This blog was originally posted on May 21, 2009 at http://www.myspace.com/johnzee:

The Good:

Kyle Reese:  I have been a fan of this character from the first Terminator movie, and I always considered it a shame that his dream sequence scene in Terminator 2 was cut.  Kyle is the epitomy of the average man that destiny picks out of the crowd to rise to the occasion and play a major role in thwarting the ultimate enemy of mankind according to this franchise.  Here Kyle is the yongest that we have ever seen him.  He is struggling to do the best he can in a nightmarish world where daily survival is a difficult task.  Kyle was never the strongest, or the most intelligent and he doesn’t even know the full plan, but once again he is determined to play a role in the defeat of the machines.

In this movie Kyle is a hero in training, not even good enough at the start of the movie to wear the badge of an actual resistance fighter.  As always he manages to do better then he should with the limited assets at his disposal.  He is at the beginning of the career that will one day lead him to enter Skynet’s time machine to unknowingly undo it’s elaborate plan to completely destroy humanity.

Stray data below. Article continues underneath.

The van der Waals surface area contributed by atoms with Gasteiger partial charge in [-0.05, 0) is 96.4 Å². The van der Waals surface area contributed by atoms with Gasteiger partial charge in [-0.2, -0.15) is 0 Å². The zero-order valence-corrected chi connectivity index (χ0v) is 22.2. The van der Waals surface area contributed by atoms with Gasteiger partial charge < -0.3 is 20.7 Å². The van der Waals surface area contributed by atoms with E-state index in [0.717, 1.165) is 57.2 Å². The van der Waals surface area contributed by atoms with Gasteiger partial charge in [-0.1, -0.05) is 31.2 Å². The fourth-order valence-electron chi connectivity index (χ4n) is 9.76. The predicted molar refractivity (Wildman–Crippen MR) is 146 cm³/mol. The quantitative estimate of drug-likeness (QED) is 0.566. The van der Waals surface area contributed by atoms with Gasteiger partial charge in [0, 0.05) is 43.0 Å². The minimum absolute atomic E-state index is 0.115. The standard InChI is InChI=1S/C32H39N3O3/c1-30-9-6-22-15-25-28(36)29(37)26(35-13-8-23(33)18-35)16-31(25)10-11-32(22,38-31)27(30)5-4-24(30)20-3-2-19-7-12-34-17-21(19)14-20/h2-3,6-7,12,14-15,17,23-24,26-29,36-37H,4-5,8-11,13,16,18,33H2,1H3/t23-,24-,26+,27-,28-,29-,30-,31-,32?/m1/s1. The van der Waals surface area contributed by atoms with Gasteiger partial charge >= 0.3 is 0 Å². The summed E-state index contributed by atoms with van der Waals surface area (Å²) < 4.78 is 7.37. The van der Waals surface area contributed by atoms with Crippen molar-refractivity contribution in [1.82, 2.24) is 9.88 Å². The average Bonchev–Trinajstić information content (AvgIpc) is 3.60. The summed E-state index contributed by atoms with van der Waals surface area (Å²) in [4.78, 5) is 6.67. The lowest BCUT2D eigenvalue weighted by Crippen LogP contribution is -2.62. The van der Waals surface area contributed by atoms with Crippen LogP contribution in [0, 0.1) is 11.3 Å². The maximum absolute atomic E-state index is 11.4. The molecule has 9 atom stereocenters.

John Connor:  John now lives and breathes in the horrible world that his mother warned him about while she was changing his diapers.  Trying to evade the destiny that has been laid down for him is fruitless now.  His biggest asset is his experience, as his says in the movie, he’s been fighting the machines since before he was  born.

The biggest point that this movie got right with this character were the scenes where John was on the radio talking to whoever was left that could hear his words.  If any man knows the vulnerable spots of the machines then it is John Connor.  People listen to him for many reasons, but the main one is that he knows what he is talking about when it comes to Skynet and its fiendish weapons against humanity.

The Bad:

Marcus:  The opening scene is an over-the-top showing of the man Marcus was before.  This was the wrong step to start the movie IMO.  The whole point of the Terminator franchise is that humans are frail and mortal creatures that seldom have any impact whatsoever.  Yet in the opening scene the “mortal” Marcus shows himself to be very beyond what anyone would have considered “Human”.